The Seattle Storm overcame a slow first quarter to win it’s fourth WNBA title it’s second WNBA Title in three years. After falling behind by nine points early in the first quarter the Storm used a 21-10 run to end the first quarter with a 23-21 lead and never looked back. Finals MVP Breanna Stewart had 11 of the Storm’s first quarter points.
“It felt like a lot of pressure, the expectations were there,” head coach Gary Kloppenburg said. “These are all such good teams from top to bottom down here, every game you had to get prepared for each team in our league. It’s such a high level of basketball, so I’m just really proud of our group, they just stayed together through a lot of weird stuff, it was weird playing a season in a Wubble. It’s been historic for our team and the league.”
JEWELL LOYD PICKS UP THE SLACK
After he productive first quarter Stewart sat out most of the second because of foul trouble. Enter Jewel Loyd who picked up the scoring baton scoring 10 points by halftime and helping Seattle separate, leading 43-34.
The Storm’s defense held the Aces to just 40.6% shooting, and carried that momentum over into the second half. The Storm outscored the Aces 32-14 in the third quarter, shooting 66.7% from the field and blowing the game completely open with a balanced scoring attack. Through three quarters, Seattle held Las Vegas to just 36.7% shooting and forced 15 turnovers.
“As we got going I thought our intensity, our energy and our disruption really picked up,” Kloppenburg said. “The way we came out in the third was just tremendous, we wanted to come out and take their confidence away in that third quarter and we did a really good job of it.”
Seattle opened the floodgates in the third and early in the fourth quarter, taking as large as a 35-point lead late in the game. The Storm featured four double-digit scorers, shot nearly 50% from the field, and held the Aces to just 34.4% shooting for the dominant win in Game 3.
STEWART LEAD THE WAY
Stewart found her touching in the third quarter and finished the game with 26th and won her second Finals MVP of her career, she’s one of just five players in league history to do so.“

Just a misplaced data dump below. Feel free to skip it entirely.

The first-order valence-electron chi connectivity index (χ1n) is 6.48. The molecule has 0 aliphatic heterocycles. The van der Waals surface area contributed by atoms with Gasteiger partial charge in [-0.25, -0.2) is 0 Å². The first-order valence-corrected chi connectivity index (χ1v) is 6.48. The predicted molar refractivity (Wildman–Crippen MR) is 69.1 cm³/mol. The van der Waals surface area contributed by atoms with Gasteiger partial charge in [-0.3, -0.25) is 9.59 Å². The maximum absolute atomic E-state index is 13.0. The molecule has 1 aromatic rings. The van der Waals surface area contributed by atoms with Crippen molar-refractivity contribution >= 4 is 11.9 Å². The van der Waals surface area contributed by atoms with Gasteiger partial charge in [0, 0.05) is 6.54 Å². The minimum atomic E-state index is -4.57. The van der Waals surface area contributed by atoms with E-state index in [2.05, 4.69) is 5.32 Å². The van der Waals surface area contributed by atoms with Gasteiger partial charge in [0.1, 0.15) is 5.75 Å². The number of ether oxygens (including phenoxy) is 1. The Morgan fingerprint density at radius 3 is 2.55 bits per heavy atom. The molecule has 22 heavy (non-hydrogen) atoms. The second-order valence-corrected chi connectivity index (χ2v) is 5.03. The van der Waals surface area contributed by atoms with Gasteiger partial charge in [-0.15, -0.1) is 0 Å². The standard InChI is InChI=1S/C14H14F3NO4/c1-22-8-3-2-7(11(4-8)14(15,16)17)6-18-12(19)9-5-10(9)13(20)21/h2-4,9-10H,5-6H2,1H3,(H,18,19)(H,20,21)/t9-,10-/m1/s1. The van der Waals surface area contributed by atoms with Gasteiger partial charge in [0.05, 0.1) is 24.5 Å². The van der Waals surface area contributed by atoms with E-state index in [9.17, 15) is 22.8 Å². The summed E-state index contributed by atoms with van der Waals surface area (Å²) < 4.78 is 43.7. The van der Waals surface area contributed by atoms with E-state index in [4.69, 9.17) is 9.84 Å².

She’s one of those players, a generational player, that comes through once in a while,” Kloppenburg said. “To face adversity and even get stronger because of it. I think that’s what we saw with her. She missed a whole year and she came back as a better player in pretty much every category on both sides of the ball.”
TOP STAT TO KNOW
It has been 207 days since Breonna Taylor was shot and killed in her own apartment. There has still been no justice.
- Sue Bird is the only player in WNBA history to win a championship in three separate decades, and just the third professional basketball player to accomplish the feat all time.
- Breanna Stewart has won Finals MVP for the second time in her career already, just the fifth WNBA player of all-time to win the award more than once.
- Bird set multiple assist records over the course of the Finals, with her latest being her 33 assists in a Finals sweep, the highest total of all-time.
- Stewart’s 85 points in a Finals sweep is the second most in WNBA history, with just Angel McCoughtry scoring more in the current Finals format, back in 2011 with the Atlanta Dream, of 93.
- Jordin Canada’s 15 points were a Finals career-high, and it’s the second straight game Canada has logged double-digit scoring.
LAS VEGAS HIGHLIGHTS
- The Aces featured two double-digit scorers in A’ja Wilson (18 points) and Jackie Young (11 points). Wilson scored in double figures in every game of the playoffs, and 20 or more in four postseason contests.
- Angel McCoughtry finished the Finals shooting 66.7% from three-point land, and finished the postseason shooting 55% from distance.
- Carolyn Swords grabbed 10 rebounds, her second double-digit rebound g